Some dealers do still have small amounts of stock, and Epson will reserve the last stocks for the Japan market, where the camera will continue to be available until stocks are depleted. Epson did not explicitly say why it isn't considering another run of production.
This is speculation on our part, but how specialty products like this usually work is that a camera company analyzes the potential demand for a product, decides how long it would like its product to remain "in production" or available new, and then a single run of production is carried out. The item is then sold as "NOS" or new old stock, meaning all "new" units come from the stocks from that original run. If the product sells less well than anticipated, it can remain available ("in production") for a long time; or, if it sells better than anticipated and stocks run low, the company has to face the decision about whether to make another run or let the product "go out of production," i.e., become unavailable.
Committment to another run can change the economics of the product, sometimes dramatically. Production realities may have changed; the company now knows much more about profitability and the rates and costs of service and repair; and the market situation may have changed. In the case of the R-D1, for instance, DSLR prices have come down dramatically since its introduction, and it also has gained a direct competitor in the Leica M8. Sometimes, decisions about whether to commit to another run can have to do with things like potential costs for retooling, the availability of a subcontracted part or assembly, or even whether someone within the company or companies involved is advocating for it or not. Also, in projecting future demand, good current demand is not the only determinant.
The R-D1's demise leaves the M8 as the only digital 35mm-style camera with a mechanical rangefinder and manual-focus interchangeable lenses.
Mike (thanks to robinpywell)
Featured Comment by Janne: "The 'British sportscar' analogy is probably spot-on. The long-time actual advantages of a rangefinder camera has been small size and silent operation, and that is frankly well-covered by pocket digicams today, cameras that are far smaller, and completely silent, and with better focus performance than the fiddly, not-too-accurate rangefinder mechanism.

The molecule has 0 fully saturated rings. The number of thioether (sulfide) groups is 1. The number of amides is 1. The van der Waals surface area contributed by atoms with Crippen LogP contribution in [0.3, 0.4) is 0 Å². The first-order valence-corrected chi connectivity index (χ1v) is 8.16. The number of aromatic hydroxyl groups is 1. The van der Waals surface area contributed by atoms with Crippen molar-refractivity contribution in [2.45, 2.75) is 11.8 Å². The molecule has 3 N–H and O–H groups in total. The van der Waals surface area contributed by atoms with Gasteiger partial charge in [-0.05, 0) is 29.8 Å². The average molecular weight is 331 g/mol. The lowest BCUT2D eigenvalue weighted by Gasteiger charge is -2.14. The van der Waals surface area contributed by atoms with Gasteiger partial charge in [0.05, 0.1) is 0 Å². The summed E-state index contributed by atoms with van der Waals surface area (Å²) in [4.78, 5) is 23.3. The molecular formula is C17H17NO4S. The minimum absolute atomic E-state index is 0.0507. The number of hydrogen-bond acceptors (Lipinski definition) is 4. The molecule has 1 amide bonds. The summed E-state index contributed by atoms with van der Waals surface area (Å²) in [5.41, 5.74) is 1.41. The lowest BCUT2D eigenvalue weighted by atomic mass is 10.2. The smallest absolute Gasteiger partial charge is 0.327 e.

"You get a rangefinder today for the same reason you buy a green car with a Lucas electric system: you're certifiably insane. No, scratch that—you're a fan of the technology itself, more than of the results you can achieve with the device in question. A friend of a friend is a British car enthusiast. He can tell enthusiastic tales of juryrigged radiators and oil leaks emergency plugged with tape and a t-shirt, beaming happily as he describes crawling under some car in pouring rain just to be able to drive it home.
"It is an understandable, laudable enthusiasm. The problem is often that a niche enthusiast market just isn't very big, and it's hard to havbe a product that doesn't really offer anything for consumers outside that market."
By Michael J. McNamara, Popular Photography & Imaging
If patience is a virtue, photographers shopping for a new Sigma DSLR are saints. After all, it’s been three years since the last Sigma digital (the SD10), and it was more than six months between the announcement and availability of the new Sigma SD14 ($1,600, street, body only).
Clearly, a truly unique camera takes time. And the SD14 is unique. It’s the first and only DSLR to use a second-generation Foveon X3 sensor, which has a 1.7X lens factor, boasts 14.1 megapixels, and is promoted as a color-accurate, detail-obsessed, low-noise alternative to the CMOS and CCD sensors used in other DSLRs....
Featured Comment by Craig Norris: I find the Pop Photo review somewhat lacking in imagination. The reviewer only compares what the SD-14 can do that a Nikon D200 can also do, under general consumer snapshooting conditions, and finds the Nikon D200 the better camera. Fine. If I was a general consumer, I might agree.